This means that deadbugs, birddogs, plank variations and anti-rotation variations are being incorporated, but the the execution of the exercises are not reinforcing what they are supposed to be.
In this case it is usually the fact that we are relying on our rectus abdominus (again that sexy 6 pack muscle) to do most of the work, along with the muscles of the back such as the erectors of the low back.
This leads to rectus dominance, overuse injury of the low back, and a less than optimally stable spine and hip complex…further leading to injury, performance decrease and also a “pregnant looking” midsection…check out “The Iceman.”
So, it is imperative that you learn how to use the obliques rather than simply relying on the rectus abdominus when performing even the best of exercises!
3.Scared of movement.
Again, here is another issue with many of the “in crowd”…those of us who understand that the core is primarily meant to stabilize and prevent movement.
Because we know that excessive movement exercises like crunches, side bends, twists, etc. are not the best for our health, performance and aesthetics, we begin to demonize these movements and avoid them all together.
Like anything else in the health, fitness and performance game, if you follow an extreme view on something you are typically missing out, and likely not optimizing your training.
So instead of being scared to move through flexion, twisting and side bending exercises, simply make sure that your body (and core) is ready and strong enough to perform these actions without a great risk of injury. That happens by first training your core to do the opposite (stabilize), and then strategically adding in variations of flexion, twists and side bends…think medball work for example!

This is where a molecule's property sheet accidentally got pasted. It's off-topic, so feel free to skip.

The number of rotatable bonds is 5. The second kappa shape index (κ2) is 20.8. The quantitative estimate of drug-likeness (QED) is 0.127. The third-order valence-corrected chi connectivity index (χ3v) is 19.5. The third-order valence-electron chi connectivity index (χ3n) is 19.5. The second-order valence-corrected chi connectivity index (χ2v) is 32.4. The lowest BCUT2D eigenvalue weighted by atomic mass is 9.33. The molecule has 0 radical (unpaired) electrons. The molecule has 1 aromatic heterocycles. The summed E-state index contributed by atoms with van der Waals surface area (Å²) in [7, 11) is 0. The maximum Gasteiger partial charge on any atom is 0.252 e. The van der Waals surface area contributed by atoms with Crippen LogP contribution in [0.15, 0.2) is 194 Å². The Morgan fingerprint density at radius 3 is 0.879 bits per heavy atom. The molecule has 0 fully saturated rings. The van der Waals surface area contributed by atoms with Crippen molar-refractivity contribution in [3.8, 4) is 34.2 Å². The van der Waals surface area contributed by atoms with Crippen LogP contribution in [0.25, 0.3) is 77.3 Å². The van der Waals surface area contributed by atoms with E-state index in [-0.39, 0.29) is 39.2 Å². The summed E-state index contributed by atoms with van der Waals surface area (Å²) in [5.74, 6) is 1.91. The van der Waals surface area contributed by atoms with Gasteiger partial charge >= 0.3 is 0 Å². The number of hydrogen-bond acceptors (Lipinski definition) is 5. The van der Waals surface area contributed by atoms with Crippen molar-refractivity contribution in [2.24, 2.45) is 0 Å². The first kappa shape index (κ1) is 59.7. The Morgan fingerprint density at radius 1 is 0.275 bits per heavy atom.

4.Thinking that training the core is the solution to our 6 pack.
Training your core for an aesthetic result is just like any other muscle in the body. You must place more demand on the muscles and force them to grow and become more defined.
And the biggest piece that we tend to skip over is the fact that in order to see the core that you have been working hard for, you must have a lean enough body composition.
This is where nutrition is key, and following effective and healthy nutritional principles will allow you to change your body composition to less fat and more muscle…which will show off “those abs!”
And when you combine solid nutrition with proper training for the core, you can achieve a tight, vacuum like appearance at the waist, and be able to see the hard earned core muscles that are protecting and enhancing your body.
Now that you know there are a few things that must be considered and addressed when it comes to effectively, and optimally training your core, we will break down and go through just how you can go from a weak, suboptimal core, to a high performing, injury preventing and aesthetically pleasing one.